Blog of the International Journal of Constitutional Law

Nathan Brown on Egypt

Nathan Brown has a terrific op-ed in the Guardian here. He makes the excellent point that there will be far too much attention, both inside and outside Egypt, to the constitutional provisions governing Islam. Such provisions are always very vague, and whether the formula is that Islam is “the leading force” or “the basis of law” or “the source of law” is often of much less relevance to actual constitutional operation than is the question of who gets to interpret the clauses. Brown thinks instead that the key issues are likely to be the structure of the political system and the independence of the various monitors and guardians, including the media and the courts.

Brown is surely right. The role of Islam in constitutions seems to me to be of only symbolic importance. But symbols have enormous political consequences for whether or not a constitution is ultimately passed and accepted. In this regard, it is a good thing that the formula adopted are usually written at such a high level of abstraction as to allow great flexibility. While from a liberal (or Coptic) perspective it would be far better if Egypt’s ultimate constitution were simply silent on the issue of Islam, that seems unlikely. In a world of second-best, abstraction may be as much as form of minority protection as more structural institutional protections.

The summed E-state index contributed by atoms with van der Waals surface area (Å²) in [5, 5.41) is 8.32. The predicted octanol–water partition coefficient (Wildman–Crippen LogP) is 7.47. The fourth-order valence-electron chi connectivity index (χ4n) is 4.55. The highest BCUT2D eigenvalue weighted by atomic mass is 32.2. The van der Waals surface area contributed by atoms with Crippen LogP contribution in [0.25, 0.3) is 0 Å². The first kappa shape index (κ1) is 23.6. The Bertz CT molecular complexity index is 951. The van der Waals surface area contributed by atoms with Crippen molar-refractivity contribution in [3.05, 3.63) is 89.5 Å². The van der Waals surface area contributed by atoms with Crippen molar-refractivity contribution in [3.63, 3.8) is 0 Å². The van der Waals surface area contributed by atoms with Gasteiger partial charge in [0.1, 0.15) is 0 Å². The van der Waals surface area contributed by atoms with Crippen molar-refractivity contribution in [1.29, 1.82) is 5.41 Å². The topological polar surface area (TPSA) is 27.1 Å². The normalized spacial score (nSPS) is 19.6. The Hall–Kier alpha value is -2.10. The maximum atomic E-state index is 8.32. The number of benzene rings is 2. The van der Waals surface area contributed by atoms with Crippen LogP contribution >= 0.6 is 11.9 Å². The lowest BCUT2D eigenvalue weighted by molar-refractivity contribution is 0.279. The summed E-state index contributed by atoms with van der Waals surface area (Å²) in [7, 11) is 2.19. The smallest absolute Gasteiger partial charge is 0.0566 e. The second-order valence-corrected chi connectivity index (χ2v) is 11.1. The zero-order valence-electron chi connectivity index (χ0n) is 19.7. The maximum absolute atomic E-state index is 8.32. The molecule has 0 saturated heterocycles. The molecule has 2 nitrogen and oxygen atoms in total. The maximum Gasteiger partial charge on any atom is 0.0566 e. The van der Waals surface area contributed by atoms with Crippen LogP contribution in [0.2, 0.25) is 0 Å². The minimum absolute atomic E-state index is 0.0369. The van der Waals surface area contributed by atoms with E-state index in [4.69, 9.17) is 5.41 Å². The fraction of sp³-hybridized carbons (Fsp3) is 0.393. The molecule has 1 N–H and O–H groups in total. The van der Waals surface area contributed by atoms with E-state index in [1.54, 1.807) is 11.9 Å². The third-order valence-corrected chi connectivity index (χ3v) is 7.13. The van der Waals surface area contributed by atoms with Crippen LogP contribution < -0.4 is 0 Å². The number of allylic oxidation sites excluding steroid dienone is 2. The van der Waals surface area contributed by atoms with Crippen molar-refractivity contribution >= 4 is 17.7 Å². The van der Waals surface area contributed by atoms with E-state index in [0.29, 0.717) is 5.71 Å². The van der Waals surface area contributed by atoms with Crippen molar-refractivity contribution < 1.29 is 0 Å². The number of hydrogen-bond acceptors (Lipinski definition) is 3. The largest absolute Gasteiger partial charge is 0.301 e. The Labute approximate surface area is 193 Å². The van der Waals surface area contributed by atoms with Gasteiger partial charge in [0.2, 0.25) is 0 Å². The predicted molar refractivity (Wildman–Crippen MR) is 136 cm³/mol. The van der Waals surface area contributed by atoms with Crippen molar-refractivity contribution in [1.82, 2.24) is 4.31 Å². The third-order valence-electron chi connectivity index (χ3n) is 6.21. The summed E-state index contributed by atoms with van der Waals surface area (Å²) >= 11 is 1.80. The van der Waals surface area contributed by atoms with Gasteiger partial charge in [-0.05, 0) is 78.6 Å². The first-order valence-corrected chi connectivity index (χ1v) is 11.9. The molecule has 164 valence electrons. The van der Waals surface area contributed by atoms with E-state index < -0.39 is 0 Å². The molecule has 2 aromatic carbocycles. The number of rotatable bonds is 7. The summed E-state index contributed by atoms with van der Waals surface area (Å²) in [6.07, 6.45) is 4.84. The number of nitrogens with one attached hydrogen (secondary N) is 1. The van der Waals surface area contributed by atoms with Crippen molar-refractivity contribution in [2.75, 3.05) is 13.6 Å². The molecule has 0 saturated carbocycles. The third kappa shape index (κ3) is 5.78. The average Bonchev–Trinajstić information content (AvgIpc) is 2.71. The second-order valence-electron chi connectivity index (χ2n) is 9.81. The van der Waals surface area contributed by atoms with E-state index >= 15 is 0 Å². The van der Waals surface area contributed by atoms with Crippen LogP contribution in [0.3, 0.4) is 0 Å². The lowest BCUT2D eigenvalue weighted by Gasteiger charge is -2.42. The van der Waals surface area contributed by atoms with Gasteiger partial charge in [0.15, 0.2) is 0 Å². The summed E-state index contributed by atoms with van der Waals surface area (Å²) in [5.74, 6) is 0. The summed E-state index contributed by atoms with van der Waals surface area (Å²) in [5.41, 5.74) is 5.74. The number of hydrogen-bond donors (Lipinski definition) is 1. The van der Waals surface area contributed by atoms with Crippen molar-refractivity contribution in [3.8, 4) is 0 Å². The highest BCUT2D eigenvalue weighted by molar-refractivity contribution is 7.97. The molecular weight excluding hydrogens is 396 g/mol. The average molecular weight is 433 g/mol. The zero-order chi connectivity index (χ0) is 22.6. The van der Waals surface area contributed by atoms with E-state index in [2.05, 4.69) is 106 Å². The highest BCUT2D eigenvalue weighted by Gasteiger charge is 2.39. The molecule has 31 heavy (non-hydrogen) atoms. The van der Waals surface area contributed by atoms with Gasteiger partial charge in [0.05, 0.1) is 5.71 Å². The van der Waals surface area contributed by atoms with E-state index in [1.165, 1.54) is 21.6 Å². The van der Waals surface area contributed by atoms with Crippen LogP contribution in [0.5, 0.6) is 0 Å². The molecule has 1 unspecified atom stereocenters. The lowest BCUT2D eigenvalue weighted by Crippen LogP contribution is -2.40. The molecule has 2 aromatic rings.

One response to “Nathan Brown on Egypt”

  1. Ran Hirschl Avatar

    Great article and comment. But I respectfully disagree with the observation on religion. Would anyone seriously argue that Israel’s self-definition as a Jewish state is merely symbolic? Constitutional provisions on religion are not less significant than the formal institutional aspects of constitutions. In dozens of countries worldwide, their interpretation is a major determinant of family and personal status law, gender equality, relgious minority rights, association, speech, and the culture wars between secular and religious elites more generally. It is certainly true that the adoption of religious provisions is not purely or even primarily sincere, but so is the adoption of any other constitutional provision pertaining to political institutions. RH

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